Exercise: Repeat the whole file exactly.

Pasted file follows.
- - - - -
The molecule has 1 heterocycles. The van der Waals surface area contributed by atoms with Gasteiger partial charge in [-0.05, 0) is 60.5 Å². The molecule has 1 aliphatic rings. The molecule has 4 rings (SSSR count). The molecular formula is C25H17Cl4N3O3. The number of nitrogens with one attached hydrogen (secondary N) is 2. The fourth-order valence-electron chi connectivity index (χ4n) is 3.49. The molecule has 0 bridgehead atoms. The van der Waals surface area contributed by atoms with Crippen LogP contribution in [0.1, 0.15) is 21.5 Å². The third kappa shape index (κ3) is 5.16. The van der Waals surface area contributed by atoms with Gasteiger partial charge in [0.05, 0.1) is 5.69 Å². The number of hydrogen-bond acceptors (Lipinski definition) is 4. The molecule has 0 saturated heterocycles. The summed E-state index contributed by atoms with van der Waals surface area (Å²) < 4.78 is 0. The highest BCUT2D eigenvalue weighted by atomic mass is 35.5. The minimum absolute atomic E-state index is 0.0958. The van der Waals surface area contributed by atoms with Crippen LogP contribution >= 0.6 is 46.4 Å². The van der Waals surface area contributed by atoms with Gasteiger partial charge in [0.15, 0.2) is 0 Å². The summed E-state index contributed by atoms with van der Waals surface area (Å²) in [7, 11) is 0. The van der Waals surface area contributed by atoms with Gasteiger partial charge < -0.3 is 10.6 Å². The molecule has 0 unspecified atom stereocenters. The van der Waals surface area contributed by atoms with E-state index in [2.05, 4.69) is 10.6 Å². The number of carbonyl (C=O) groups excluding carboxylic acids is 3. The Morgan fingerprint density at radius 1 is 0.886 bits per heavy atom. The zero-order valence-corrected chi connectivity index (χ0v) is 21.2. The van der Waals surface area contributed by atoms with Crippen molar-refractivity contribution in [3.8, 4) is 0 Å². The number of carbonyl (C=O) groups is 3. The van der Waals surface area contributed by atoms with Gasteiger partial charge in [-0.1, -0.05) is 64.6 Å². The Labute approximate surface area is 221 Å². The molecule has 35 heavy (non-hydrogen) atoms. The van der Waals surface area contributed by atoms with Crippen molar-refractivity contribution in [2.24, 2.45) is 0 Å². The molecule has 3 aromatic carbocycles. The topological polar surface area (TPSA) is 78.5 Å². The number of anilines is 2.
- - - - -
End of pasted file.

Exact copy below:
The molecule has 1 heterocycles. The van der Waals surface area contributed by atoms with Gasteiger partial charge in [-0.05, 0) is 60.5 Å². The molecule has 1 aliphatic rings. The molecule has 4 rings (SSSR count). The molecular formula is C25H17Cl4N3O3. The number of nitrogens with one attached hydrogen (secondary N) is 2. The fourth-order valence-electron chi connectivity index (χ4n) is 3.49. The molecule has 0 bridgehead atoms. The van der Waals surface area contributed by atoms with Crippen LogP contribution in [0.1, 0.15) is 21.5 Å². The third kappa shape index (κ3) is 5.16. The van der Waals surface area contributed by atoms with Gasteiger partial charge in [0.05, 0.1) is 5.69 Å². The number of hydrogen-bond acceptors (Lipinski definition) is 4. The molecule has 0 saturated heterocycles. The summed E-state index contributed by atoms with van der Waals surface area (Å²) < 4.78 is 0. The highest BCUT2D eigenvalue weighted by atomic mass is 35.5. The minimum absolute atomic E-state index is 0.0958. The van der Waals surface area contributed by atoms with Crippen LogP contribution >= 0.6 is 46.4 Å². The van der Waals surface area contributed by atoms with Gasteiger partial charge in [0.15, 0.2) is 0 Å². The summed E-state index contributed by atoms with van der Waals surface area (Å²) in [7, 11) is 0. The van der Waals surface area contributed by atoms with Gasteiger partial charge < -0.3 is 10.6 Å². The molecule has 0 unspecified atom stereocenters. The van der Waals surface area contributed by atoms with E-state index in [2.05, 4.69) is 10.6 Å². The number of carbonyl (C=O) groups excluding carboxylic acids is 3. The Morgan fingerprint density at radius 1 is 0.886 bits per heavy atom. The zero-order valence-corrected chi connectivity index (χ0v) is 21.2. The van der Waals surface area contributed by atoms with Crippen molar-refractivity contribution in [3.8, 4) is 0 Å². The number of carbonyl (C=O) groups is 3. The van der Waals surface area contributed by atoms with Gasteiger partial charge in [-0.1, -0.05) is 64.6 Å². The Labute approximate surface area is 221 Å². The molecule has 35 heavy (non-hydrogen) atoms. The van der Waals surface area contributed by atoms with Crippen molar-refractivity contribution in [2.24, 2.45) is 0 Å². The molecule has 3 aromatic carbocycles. The topological polar surface area (TPSA) is 78.5 Å². The number of anilines is 2.